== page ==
Longing for home Decades later, expelled Germans want Czech lan
KLEINSCHWEINBARTH, Austria -- Hildegard Nuss wasn't even 10 years old when she was forced to leave her home, but she says time hasn't diminished the empty feeling inside of her.
She was among 3 million ethnic Germans who were expelled from what was then Czechoslovakia. Now, 57 years later, some of those still alive want their property back and their honor restored, posing an awkward problem for a continent striving to heal the wounds of World War II and unite into a borderless Europe.
In 1938, when Hitler seized Czechoslovakia, many in its German-speaking Sudetenland region welcomed the Nazis as liberators. Just seven years later, with the Nazis defeated, they were declared enemies of the Czech and Slovak peoples, exiled and their property confiscated.
Nuss settled in Austria, but says she has never recovered from the trauma. "I feel like a tree that has had its roots chopped off," she says.
She and many other Sudeten Germans are fighting to have the decrees nullified. The battle has turned fiercer as the Czech Republic -- which split peacefully from Slovakia in 1993 -- edges closer to its goal of joining the European Union.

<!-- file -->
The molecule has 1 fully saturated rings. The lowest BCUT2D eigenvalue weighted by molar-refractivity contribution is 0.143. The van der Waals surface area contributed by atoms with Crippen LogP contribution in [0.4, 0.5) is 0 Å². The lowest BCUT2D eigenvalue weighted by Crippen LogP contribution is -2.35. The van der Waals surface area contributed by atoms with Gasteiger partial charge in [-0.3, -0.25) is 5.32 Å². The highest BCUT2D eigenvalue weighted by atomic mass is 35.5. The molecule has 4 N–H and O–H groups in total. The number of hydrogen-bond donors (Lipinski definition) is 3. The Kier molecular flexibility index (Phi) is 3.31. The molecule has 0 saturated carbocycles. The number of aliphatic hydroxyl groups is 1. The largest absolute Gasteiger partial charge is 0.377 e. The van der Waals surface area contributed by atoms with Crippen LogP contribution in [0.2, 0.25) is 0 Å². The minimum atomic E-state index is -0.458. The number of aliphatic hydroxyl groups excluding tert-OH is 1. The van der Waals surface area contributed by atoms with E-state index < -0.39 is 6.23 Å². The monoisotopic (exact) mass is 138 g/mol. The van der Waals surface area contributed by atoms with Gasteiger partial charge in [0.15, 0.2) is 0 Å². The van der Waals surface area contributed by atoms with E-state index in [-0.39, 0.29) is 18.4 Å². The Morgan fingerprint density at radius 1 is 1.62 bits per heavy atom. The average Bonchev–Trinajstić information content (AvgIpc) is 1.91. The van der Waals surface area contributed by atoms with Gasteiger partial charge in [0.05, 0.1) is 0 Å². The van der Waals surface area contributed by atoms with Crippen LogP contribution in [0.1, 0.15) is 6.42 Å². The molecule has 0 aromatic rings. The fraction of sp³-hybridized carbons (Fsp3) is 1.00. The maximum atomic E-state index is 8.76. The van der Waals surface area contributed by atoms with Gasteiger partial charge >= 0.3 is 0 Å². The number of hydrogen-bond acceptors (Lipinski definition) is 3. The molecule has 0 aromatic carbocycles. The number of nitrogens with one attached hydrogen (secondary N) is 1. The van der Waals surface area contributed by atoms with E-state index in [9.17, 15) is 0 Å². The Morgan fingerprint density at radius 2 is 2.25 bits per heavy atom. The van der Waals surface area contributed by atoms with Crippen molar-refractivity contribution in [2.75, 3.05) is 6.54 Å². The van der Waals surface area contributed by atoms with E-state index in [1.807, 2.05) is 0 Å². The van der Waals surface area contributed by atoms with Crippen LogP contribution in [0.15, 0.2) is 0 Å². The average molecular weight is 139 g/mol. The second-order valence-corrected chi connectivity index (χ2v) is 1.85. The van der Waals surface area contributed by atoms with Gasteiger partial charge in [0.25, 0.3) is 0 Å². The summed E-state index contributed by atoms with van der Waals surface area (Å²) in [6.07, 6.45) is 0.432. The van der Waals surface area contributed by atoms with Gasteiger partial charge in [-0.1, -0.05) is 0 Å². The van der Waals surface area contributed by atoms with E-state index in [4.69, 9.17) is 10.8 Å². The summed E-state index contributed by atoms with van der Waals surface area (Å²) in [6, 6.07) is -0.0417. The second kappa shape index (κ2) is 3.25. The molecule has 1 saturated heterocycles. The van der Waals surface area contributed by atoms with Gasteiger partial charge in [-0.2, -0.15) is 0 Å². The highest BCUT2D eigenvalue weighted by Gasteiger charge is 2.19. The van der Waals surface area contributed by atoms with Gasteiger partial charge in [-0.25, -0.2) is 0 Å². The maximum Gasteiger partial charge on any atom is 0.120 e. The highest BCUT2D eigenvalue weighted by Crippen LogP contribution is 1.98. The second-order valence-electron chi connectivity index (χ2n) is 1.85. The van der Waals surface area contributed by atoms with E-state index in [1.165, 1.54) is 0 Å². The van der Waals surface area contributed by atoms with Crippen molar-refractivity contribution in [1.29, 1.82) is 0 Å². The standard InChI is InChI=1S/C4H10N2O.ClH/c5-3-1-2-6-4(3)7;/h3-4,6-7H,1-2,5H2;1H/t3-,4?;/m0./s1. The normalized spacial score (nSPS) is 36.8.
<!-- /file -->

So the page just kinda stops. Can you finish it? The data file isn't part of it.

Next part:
Sudeten Germans and Austria's right-wing Freedom Party say the Czech Republic should not be allowed into the EU unless it nullifies the decrees. Otherwise, say exiles such as Johann Ludwig, the 15-nation union would be morally weakened. Ludwig, 78, fears the issue will be forgotten once the country joins the EU. In fact, EU officials have already said the issue will not hinder the admission of the Czech Republic.
The rumblings are coming not just from Austria, but from Germany, where most of the Sudeten Germans were resettled.
'Hitler's fifth column'
But there seems to be little sympathy for the Sudeten argument among Czechs, for whom the Sudetenland evokes memories of their country being dismembered to appease Hitler, and then swallowed up by the Third Reich.
In January, Czech Prime Minister Milos Zeman referred to the Sudeten Germans of the 1930s as "traitors" and "Hitler's fifth column," prompting Chancellor Gerhard Schroeder to call off a planned visit to Prague. While EU officials anxiously begged all sides to bury the past, the Czech Parliament's lower chamber voted unanimously to keep the banishment decrees in effect.
Czech politicians argue that all compensation issues were settled after World War II, and that annulling the decrees would expose them to new and costly restitution claims.
Poland, which expelled about 2.5 million ethnic Germans after the war, is also facing claims for restitution, but the Sudeten campaign is the loudest.
"Why should a crime not be atoned for?" said Gerhard Zeihsel, president of the Austrian chapter of the Sudetendeutsche Landsmannschaft, a group fighting for the rights of those expelled.